>> Who: Michael Salamida
Wife: Lisa Salamida, Savor
>> When I met Lisa...
We met almost 10 years ago. We were newswire editors working at a high-rise above downtown San Francisco. I think initially we discovered that we both still listened to the Digable Planets. Then we were the only two in the office that understood the "all your base belong to us" meme.
“I drew a caricature of her in MS Word. I think that was the All Systems Go moment. ”
She was very much into playing the Sims game and using her computer to design objects for herself and for other Sims players. I drew a caricature of her in MS Word. I think that was the All Systems Go moment.
Last 5 infatuations:
Nike+ running gear
1. What would you say are the three most important things that you do to support Lisa in her soaping business?
1) I started picking up Lisa after work (day job). This saves 20-30 minutes waiting for the bus every day. We share a car and would alternate taking the bus. Added up over a week, that's a night's work created out of a simple change in routine. Also, since we're both getting home at the same time, it marks a transition for getting into soap mode.
2) I've become the default home-keeper between maid service. (By the way, maid service saves us a ton of grief and is definitely something worth fitting into the budget.) We have very different sleep schedules and I'm usually up well before sunrise (sometimes, not much longer before Lisa goes to bed.) On weekends, when we make most of the soap, it's my role to get the house chores out of the way before the soaping starts.
3) Lisa pretty much handles customer interaction, marketing, and product development. I’m mostly a second opinion on that stuff. I’m more involved with the grunt work: soap making, packaging, shipping, and general errand running. I’m cool with that. It helps clear my brain after the work day.
2. Living with someone who works long and irregular hours can be tough... from missed dinners to not being able to do simple things like relaxing or watching your favorite shows together as often as you'd like... How do you stop the craziness from impacting your relationship? Can you please offer some survival tips for those in similar situations?
“...it’s rewarding to see someone you love come into their own and flourish.”
I think it’s important to keep things in perspective. There are definitely times when we’d rather be doing other things. There are definitely sacrifices. But we’ve come to accept the shop as part of our lives; something that contributes to achieving our long-term family goals. I know that it’s way more personal for Lisa. For me, it’s rewarding to see someone you love come into their own and flourish. Plus, for the most part, we have fun doing this together. For the grunt work, we’ll turn up the music and just be goofy.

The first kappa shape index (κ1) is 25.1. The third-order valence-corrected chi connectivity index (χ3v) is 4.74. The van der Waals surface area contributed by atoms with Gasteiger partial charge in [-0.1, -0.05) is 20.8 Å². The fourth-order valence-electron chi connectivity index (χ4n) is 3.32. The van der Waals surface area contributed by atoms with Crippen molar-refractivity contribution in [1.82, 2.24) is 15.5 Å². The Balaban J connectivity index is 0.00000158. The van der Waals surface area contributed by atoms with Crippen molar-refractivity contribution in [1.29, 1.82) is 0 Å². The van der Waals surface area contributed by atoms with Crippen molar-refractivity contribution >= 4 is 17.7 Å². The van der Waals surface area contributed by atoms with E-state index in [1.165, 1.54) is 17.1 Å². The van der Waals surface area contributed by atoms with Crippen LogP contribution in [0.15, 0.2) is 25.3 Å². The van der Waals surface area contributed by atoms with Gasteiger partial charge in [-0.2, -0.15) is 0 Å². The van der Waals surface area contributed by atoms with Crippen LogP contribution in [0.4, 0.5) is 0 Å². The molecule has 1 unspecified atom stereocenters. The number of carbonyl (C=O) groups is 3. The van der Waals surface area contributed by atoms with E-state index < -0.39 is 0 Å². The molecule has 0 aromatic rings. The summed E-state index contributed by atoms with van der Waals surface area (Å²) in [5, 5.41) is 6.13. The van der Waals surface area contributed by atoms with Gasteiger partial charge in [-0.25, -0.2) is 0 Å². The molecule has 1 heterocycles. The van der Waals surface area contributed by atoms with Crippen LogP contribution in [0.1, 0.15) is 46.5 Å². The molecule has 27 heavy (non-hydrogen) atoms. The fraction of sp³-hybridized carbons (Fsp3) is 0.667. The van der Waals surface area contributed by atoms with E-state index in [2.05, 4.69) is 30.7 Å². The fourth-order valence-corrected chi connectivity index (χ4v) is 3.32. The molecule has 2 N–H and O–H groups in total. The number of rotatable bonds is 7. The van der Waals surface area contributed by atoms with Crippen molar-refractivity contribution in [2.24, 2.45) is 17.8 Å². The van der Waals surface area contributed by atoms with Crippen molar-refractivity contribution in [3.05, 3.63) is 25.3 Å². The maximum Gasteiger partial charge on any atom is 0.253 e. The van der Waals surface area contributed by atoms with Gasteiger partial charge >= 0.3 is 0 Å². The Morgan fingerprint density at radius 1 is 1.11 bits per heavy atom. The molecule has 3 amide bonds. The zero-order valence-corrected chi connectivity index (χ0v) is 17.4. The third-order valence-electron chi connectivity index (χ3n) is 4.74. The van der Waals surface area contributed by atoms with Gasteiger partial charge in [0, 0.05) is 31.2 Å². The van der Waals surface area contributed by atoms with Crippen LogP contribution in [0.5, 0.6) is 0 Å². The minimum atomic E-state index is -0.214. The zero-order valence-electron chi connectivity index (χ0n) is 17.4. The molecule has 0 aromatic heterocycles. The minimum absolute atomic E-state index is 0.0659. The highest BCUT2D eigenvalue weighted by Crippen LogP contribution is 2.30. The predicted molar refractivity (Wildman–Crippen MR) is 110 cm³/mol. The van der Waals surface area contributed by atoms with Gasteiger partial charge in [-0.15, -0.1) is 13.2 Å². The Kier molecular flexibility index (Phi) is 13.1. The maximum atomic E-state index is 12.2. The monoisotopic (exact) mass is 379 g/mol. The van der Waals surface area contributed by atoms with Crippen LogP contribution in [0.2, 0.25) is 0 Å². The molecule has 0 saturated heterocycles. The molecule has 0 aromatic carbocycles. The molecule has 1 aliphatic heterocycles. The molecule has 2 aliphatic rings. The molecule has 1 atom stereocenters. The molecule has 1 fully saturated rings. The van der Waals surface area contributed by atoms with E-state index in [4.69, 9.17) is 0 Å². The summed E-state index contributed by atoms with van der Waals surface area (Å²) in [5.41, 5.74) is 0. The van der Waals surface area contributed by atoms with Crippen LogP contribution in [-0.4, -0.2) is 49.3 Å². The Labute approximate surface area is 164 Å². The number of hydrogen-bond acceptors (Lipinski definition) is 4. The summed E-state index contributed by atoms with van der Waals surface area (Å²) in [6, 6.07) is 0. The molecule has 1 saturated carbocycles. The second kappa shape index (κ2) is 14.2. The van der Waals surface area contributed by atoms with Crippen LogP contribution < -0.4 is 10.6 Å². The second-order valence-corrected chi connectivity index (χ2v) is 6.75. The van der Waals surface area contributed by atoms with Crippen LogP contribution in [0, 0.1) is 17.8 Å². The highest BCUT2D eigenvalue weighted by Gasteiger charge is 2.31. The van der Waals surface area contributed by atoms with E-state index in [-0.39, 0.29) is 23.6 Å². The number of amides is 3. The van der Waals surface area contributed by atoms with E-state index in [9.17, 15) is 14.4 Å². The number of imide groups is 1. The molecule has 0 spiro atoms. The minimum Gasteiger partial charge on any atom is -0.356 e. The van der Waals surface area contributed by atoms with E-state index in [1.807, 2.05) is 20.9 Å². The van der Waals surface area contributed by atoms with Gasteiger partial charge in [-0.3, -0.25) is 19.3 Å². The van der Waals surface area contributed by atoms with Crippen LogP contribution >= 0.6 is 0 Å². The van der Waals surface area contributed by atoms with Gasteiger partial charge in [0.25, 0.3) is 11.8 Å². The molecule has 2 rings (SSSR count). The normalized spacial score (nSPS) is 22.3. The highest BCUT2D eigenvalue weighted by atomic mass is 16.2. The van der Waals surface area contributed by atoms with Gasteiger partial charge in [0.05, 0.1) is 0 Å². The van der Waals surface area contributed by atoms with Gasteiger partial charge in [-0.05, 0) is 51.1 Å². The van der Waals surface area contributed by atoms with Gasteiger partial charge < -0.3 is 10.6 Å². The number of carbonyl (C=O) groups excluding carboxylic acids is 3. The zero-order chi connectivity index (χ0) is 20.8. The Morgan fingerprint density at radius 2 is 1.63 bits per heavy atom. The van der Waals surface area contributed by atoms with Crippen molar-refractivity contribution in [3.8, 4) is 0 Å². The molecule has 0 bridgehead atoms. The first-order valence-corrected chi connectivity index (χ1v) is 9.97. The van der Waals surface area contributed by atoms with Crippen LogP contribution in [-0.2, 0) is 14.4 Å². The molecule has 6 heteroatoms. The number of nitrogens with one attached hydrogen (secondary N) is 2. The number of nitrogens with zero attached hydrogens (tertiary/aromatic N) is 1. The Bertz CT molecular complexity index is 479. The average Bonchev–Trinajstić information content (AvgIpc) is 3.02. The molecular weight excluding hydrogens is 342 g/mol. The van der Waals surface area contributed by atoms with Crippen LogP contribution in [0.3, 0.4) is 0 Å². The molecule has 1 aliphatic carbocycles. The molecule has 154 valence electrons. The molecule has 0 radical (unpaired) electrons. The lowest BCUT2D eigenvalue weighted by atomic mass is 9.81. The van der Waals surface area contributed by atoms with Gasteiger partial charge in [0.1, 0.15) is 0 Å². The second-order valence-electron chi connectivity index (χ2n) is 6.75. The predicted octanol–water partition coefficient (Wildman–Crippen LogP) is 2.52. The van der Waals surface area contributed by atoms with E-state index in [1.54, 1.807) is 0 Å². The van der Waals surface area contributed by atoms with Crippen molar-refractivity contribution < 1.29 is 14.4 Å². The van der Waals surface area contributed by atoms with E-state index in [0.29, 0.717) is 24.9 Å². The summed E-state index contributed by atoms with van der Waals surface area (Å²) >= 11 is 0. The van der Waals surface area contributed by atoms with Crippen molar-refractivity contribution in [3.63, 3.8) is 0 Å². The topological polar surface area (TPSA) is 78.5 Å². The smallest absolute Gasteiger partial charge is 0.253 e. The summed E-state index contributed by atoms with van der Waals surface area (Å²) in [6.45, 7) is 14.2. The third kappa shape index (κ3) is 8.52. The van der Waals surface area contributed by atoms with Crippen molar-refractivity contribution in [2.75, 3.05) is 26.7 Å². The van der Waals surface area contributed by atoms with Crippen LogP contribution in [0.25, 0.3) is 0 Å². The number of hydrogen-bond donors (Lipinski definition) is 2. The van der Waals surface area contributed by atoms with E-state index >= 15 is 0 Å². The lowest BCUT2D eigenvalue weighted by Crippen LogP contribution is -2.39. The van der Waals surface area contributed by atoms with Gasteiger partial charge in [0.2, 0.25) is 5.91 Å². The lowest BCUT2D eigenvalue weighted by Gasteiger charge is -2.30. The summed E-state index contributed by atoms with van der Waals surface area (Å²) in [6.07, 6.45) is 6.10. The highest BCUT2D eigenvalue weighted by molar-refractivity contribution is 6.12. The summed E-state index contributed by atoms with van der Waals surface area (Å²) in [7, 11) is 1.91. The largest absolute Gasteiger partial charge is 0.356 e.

I think it’s important to be an active partner. We’re fortunate that the nature of the product allows both of us to be involved. Thinking back to our first holiday season when we were completely swamped and under lots of pressure, what I mostly remember is rolling up our sleeves and pushing through together.
3. Could you give us a sense of what it's like living with the soaping maven? Please describe what typically happens once you come home from work [door opens]...
“Once we do get home from work, we’ll usually have dinner, relax with the cats for a bit, then start soaping.”
This question would’ve been more fun before we bought our house. Before, the shop would take over our entire apartment. Stuff was everywhere. If it weren’t for the maids, we’d probably sleep on bubble wrap boxes. Nowadays, though, the shop is confined to specific rooms. We both have demanding day jobs, so having a house that feels like a home and not a warehouse helps transition from being at work, being home, and soaping. Once we do get home from work, we’ll usually have dinner, relax with the cats for a bit, then start soaping.
4. What was the strangest thing you've done to support Lisa in what she does?
I can’t really think of one thing in particular. In general, it’s strange when considering our lives from a couple years ago. The last time I got my haircut, I heard the shop owner lamenting “Don’t tell me about working 10-12 hour days. When you own a business, your work day is never over.” It’s strange that I can totally relate to that.
“We have a similar twisted, nerdy sense of humor.”
5. What is the easiest and hardest thing about being Lisa's other half?
Easiest: We have a similar twisted, nerdy sense of humor.
Hardest: While we have some common favorites, we have enough differences in music and movies and entertainment in general that watching something or listening to music together often involves some compromise.
6. What's your all-time favorite Savor product?
I’d say it’s her Creme Brulee soap bar because it looks like the actual dessert – as if it’d been flamed with a torch. Lisa's family has a tradition of great cooking and the Creme Brulee showed that she could express that part of herself through soaping.
Thank you Mike!!
>> Read more "The Other Half"